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Unformatted text preview: Modular Arithmetic Definition: If a, b Z , and m Z + , we say that a is congruent to b modulo m , and write a b (mod m ) if a and b leave the same remainder on division by m . Examples . 10 24 (mod 7), 15 12 (mod 9), and 442 2 (mod 10). You can think of the integers (mod m ) as the hours on a circular clock with m hours, , 1 , . . . , m 1. For positive numbers you move around the circle clockwise, and for negative numbers you move counterclockwise. The important part is that the number of times you go around the circle and return to zero makes no difference to where you end up. What matters is the number of places you move when it is no longer possible to make it around the circle any more, and this number is one of 0 , 1 , 2 , . . . , m 1. These are the possible remainders on division by m . The universe of integers (mod m ) really only consists of the numbers 0 , 1 , 2 , . . . , m 1; modulo m , any other integer is just one of these with another name. In many programming languages there is a function mod . If m 6 = 0 is an integer, then a (mod m ) is the unique number among 0 , 1 , 2 , . . . , m 1 to which a is congruent modulo m . It is the remainder (as in the division algorithm  thats why its unique) when a is divided by m ....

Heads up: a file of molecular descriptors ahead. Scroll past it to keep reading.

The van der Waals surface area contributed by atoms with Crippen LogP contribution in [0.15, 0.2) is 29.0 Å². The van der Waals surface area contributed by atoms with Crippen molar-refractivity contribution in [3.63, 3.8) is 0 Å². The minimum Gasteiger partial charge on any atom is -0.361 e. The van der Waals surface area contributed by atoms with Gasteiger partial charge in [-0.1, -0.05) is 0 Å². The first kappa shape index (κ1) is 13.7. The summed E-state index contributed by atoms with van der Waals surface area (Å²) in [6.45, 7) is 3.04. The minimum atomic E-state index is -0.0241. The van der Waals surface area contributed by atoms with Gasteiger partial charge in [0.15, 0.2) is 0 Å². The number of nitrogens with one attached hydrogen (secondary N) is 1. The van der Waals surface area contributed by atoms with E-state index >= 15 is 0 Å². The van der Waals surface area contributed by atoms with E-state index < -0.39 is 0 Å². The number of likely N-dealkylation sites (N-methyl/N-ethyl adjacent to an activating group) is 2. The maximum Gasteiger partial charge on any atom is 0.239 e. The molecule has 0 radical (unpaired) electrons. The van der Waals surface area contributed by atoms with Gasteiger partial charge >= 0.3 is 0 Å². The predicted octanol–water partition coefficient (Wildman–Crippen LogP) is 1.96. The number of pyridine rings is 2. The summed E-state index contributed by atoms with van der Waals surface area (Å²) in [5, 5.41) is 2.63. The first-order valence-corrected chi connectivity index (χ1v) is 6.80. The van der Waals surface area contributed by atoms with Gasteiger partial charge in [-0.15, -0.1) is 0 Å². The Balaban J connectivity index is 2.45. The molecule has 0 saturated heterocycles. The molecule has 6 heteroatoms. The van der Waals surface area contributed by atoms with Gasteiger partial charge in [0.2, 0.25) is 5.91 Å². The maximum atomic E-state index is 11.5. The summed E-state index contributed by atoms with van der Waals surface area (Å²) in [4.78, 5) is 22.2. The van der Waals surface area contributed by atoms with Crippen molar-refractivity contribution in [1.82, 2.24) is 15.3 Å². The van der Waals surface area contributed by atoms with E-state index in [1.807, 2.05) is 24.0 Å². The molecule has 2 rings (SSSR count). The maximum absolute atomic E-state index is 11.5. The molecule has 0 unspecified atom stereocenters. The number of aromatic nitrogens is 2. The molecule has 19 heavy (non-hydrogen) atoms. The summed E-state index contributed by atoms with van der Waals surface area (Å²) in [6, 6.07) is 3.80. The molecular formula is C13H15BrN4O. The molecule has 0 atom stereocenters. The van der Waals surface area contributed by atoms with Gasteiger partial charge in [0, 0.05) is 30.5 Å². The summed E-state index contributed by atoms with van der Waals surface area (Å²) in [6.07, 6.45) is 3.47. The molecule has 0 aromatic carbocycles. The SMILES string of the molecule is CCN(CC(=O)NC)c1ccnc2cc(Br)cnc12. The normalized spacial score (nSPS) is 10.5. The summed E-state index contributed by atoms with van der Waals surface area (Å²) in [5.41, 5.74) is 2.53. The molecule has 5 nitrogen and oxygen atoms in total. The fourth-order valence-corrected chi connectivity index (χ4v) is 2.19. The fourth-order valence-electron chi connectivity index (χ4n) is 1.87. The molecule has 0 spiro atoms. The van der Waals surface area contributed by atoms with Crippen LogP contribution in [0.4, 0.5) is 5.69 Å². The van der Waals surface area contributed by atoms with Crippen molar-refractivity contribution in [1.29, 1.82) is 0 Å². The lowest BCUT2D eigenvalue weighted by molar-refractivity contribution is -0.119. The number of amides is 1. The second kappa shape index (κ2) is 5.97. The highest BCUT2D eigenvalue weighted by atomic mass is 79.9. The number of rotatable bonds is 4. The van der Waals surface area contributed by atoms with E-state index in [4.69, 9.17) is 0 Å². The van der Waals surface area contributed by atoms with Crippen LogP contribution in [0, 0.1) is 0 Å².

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This note was uploaded on 02/05/2011 for the course MATH 377 taught by Professor Stephenlang during the Spring '11 term at University of Victoria.
 Spring '11
 stephenlang
 Calculus, Division, Remainder

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